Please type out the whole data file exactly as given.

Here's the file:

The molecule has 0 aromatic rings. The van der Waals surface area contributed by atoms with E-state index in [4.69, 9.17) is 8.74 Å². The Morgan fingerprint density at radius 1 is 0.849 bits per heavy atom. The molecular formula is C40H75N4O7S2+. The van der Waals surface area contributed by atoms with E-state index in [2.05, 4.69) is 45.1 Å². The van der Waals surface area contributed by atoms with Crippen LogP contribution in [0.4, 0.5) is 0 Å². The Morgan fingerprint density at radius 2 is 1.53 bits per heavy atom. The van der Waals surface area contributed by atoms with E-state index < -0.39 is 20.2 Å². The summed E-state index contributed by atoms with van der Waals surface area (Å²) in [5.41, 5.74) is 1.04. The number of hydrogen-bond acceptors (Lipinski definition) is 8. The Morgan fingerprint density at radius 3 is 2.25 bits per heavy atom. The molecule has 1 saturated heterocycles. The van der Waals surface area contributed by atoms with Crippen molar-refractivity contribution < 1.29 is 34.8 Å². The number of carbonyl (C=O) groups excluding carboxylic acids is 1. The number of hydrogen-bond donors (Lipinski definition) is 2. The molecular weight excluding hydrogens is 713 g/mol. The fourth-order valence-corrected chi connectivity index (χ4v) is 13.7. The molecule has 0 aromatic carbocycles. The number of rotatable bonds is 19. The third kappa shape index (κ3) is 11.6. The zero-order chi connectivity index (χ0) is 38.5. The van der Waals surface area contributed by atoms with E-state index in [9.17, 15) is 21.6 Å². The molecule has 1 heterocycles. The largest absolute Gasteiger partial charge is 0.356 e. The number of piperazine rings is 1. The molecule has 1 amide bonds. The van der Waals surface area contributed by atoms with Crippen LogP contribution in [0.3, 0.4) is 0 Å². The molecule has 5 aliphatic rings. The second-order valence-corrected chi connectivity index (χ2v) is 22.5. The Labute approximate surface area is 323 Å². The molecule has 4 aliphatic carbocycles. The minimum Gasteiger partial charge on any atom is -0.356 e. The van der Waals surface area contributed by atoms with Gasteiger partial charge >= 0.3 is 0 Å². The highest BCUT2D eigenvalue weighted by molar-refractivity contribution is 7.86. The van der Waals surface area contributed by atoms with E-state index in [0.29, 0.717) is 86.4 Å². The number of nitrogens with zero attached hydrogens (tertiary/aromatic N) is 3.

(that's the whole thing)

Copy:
The molecule has 0 aromatic rings. The van der Waals surface area contributed by atoms with E-state index in [4.69, 9.17) is 8.74 Å². The Morgan fingerprint density at radius 1 is 0.849 bits per heavy atom. The molecular formula is C40H75N4O7S2+. The van der Waals surface area contributed by atoms with E-state index in [2.05, 4.69) is 45.1 Å². The van der Waals surface area contributed by atoms with Crippen LogP contribution in [0.4, 0.5) is 0 Å². The Morgan fingerprint density at radius 2 is 1.53 bits per heavy atom. The van der Waals surface area contributed by atoms with E-state index < -0.39 is 20.2 Å². The summed E-state index contributed by atoms with van der Waals surface area (Å²) in [5.41, 5.74) is 1.04. The number of hydrogen-bond acceptors (Lipinski definition) is 8. The Morgan fingerprint density at radius 3 is 2.25 bits per heavy atom. The molecule has 1 saturated heterocycles. The van der Waals surface area contributed by atoms with Crippen molar-refractivity contribution < 1.29 is 34.8 Å². The number of carbonyl (C=O) groups excluding carboxylic acids is 1. The number of hydrogen-bond donors (Lipinski definition) is 2. The molecular weight excluding hydrogens is 713 g/mol. The fourth-order valence-corrected chi connectivity index (χ4v) is 13.7. The molecule has 0 aromatic carbocycles. The number of rotatable bonds is 19. The third kappa shape index (κ3) is 11.6. The zero-order chi connectivity index (χ0) is 38.5. The van der Waals surface area contributed by atoms with E-state index in [9.17, 15) is 21.6 Å². The molecule has 1 heterocycles. The largest absolute Gasteiger partial charge is 0.356 e. The number of piperazine rings is 1. The molecule has 1 amide bonds. The van der Waals surface area contributed by atoms with Crippen LogP contribution in [0.3, 0.4) is 0 Å². The molecule has 5 aliphatic rings. The second-order valence-corrected chi connectivity index (χ2v) is 22.5. The Labute approximate surface area is 323 Å². The molecule has 4 aliphatic carbocycles. The minimum Gasteiger partial charge on any atom is -0.356 e. The van der Waals surface area contributed by atoms with Gasteiger partial charge >= 0.3 is 0 Å². The highest BCUT2D eigenvalue weighted by molar-refractivity contribution is 7.86. The van der Waals surface area contributed by atoms with E-state index in [0.29, 0.717) is 86.4 Å². The number of nitrogens with zero attached hydrogens (tertiary/aromatic N) is 3.